Don’t study computer science
Computer science degrees are usually advertised as the golden degree. I mean, lots of parents push their children to obtain this supposed golden ticket to the future. What do you not learn in computer science? You learn all the cool stuffs including AI/Machine Learning, IoT, graphics programming, databases, web development, mobile development, security, discrete mathematics and sometimes cryptography. You see, the very strengths of a typical computer science BSc is its very weakness. The old debate of “boot-camp vs CS degree vs self-study” easily puts a BSc in computer science at the Bottom for the reasons I will highlight below. Please note that these will mainly apply to those who do not intend in teaching at universities or doing computer science research.
BSc in Computer Science does not prepare you for the industry
From theory of computation, to formal methods to programming language design. Computer science courses contain lots of things you will never use as an average software developer (most likely working on a web or mobile application). There is a strong emphasis on the “foundation” in a computer science course. The problem with this is that it is mostly not applicable to the industry. Things like version control, collaboration, managing large code bases, dealing with clients, learning frameworks used in the industry to professional standards are ignored by academic institutions. You come out of these universities memorising the best sorting, searching and other fancy algorithms, many of which you’ll never implement on the job.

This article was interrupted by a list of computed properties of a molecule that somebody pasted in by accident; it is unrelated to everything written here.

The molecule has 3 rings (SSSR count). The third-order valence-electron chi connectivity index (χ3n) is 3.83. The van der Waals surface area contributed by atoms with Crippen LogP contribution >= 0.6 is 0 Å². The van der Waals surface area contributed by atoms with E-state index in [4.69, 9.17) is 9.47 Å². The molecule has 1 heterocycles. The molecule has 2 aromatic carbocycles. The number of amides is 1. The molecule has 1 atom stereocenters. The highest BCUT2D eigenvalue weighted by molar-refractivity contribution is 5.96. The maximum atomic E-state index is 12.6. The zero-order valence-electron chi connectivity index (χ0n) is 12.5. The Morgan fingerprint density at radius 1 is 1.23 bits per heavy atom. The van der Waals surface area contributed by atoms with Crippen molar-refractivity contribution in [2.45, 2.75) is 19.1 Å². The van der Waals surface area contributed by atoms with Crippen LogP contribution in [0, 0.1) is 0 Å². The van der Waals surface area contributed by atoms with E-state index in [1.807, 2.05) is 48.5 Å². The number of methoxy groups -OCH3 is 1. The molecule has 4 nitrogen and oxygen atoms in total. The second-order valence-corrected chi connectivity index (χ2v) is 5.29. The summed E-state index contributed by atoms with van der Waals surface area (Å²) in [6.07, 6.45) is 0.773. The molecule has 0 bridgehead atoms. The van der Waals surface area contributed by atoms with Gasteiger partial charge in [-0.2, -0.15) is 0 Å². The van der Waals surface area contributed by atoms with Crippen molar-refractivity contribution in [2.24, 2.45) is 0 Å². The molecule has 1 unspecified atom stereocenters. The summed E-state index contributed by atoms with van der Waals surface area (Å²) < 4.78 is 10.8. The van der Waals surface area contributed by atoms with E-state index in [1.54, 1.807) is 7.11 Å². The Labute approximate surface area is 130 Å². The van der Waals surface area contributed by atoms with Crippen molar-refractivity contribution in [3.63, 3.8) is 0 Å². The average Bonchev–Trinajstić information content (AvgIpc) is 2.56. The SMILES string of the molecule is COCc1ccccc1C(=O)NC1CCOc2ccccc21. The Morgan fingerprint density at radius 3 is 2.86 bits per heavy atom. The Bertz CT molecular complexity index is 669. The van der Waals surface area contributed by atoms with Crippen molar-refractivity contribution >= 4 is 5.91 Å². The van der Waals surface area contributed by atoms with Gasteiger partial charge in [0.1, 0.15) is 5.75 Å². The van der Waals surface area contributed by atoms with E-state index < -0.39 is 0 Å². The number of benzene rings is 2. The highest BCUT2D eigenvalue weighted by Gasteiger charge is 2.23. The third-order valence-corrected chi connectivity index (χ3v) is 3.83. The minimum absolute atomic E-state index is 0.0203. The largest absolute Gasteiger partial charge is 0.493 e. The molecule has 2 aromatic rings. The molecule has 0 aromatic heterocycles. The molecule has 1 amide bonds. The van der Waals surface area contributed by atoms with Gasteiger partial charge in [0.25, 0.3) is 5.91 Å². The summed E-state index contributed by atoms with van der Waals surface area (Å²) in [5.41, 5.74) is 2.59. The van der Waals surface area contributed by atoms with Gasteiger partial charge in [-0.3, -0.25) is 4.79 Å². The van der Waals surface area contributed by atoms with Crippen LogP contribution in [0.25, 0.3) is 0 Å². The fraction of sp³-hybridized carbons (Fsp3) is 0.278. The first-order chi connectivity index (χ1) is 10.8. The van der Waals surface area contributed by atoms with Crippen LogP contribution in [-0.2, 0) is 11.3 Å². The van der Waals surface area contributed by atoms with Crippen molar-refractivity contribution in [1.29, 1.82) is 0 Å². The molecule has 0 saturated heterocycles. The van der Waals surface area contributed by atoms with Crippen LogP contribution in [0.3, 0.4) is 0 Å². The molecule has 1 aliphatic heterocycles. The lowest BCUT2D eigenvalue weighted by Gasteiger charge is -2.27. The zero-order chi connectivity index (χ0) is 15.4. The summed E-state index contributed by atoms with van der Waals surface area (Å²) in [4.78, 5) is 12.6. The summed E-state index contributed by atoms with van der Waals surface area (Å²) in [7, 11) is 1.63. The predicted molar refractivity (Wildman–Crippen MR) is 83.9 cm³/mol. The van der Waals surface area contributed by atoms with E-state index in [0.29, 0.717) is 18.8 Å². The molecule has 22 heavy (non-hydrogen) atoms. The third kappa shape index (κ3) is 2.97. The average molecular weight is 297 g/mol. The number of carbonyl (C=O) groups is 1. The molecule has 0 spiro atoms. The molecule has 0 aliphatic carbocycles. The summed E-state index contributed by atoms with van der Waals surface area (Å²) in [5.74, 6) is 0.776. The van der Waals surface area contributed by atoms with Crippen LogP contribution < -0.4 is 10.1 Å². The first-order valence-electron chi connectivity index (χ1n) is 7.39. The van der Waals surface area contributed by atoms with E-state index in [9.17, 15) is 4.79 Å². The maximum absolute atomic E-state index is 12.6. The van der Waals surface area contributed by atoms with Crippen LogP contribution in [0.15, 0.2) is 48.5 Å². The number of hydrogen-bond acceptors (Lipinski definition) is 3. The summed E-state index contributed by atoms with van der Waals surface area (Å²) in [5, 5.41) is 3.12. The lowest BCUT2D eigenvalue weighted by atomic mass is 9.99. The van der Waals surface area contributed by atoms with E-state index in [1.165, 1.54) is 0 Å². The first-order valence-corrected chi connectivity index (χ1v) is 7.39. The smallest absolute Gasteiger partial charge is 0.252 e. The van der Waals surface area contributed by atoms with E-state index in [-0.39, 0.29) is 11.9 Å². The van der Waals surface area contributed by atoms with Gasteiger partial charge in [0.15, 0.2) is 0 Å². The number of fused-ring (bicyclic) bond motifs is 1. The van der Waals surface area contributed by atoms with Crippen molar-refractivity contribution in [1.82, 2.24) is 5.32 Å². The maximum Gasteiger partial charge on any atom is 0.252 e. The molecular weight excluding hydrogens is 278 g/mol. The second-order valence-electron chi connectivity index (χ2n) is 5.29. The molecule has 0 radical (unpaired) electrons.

Poor and outdated teaching methods